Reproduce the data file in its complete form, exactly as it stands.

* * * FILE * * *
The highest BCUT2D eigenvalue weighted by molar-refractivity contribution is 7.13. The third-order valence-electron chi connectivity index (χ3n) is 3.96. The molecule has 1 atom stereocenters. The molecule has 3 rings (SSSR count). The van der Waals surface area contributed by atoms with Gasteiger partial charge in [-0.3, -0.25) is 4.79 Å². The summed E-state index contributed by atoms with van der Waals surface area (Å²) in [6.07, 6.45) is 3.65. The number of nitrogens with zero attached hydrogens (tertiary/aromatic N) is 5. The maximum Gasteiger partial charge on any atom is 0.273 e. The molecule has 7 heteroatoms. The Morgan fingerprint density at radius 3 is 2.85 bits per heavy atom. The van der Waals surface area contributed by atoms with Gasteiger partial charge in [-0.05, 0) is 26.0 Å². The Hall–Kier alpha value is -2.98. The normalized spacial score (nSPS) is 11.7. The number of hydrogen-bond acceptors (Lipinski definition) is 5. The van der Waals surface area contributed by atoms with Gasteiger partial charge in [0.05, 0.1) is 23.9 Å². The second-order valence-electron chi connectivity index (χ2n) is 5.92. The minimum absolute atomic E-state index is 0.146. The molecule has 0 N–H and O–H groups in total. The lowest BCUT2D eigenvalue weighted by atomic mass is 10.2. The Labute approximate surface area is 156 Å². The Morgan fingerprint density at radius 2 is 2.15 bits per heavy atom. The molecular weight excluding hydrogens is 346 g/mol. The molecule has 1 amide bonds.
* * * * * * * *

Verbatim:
The highest BCUT2D eigenvalue weighted by molar-refractivity contribution is 7.13. The third-order valence-electron chi connectivity index (χ3n) is 3.96. The molecule has 1 atom stereocenters. The molecule has 3 rings (SSSR count). The van der Waals surface area contributed by atoms with Gasteiger partial charge in [-0.3, -0.25) is 4.79 Å². The summed E-state index contributed by atoms with van der Waals surface area (Å²) in [6.07, 6.45) is 3.65. The number of nitrogens with zero attached hydrogens (tertiary/aromatic N) is 5. The maximum Gasteiger partial charge on any atom is 0.273 e. The molecule has 7 heteroatoms. The Morgan fingerprint density at radius 3 is 2.85 bits per heavy atom. The van der Waals surface area contributed by atoms with Gasteiger partial charge in [-0.05, 0) is 26.0 Å². The Hall–Kier alpha value is -2.98. The normalized spacial score (nSPS) is 11.7. The number of hydrogen-bond acceptors (Lipinski definition) is 5. The van der Waals surface area contributed by atoms with Gasteiger partial charge in [0.05, 0.1) is 23.9 Å². The second-order valence-electron chi connectivity index (χ2n) is 5.92. The minimum absolute atomic E-state index is 0.146. The molecule has 0 N–H and O–H groups in total. The lowest BCUT2D eigenvalue weighted by atomic mass is 10.2. The Labute approximate surface area is 156 Å². The Morgan fingerprint density at radius 2 is 2.15 bits per heavy atom. The molecular weight excluding hydrogens is 346 g/mol. The molecule has 1 amide bonds.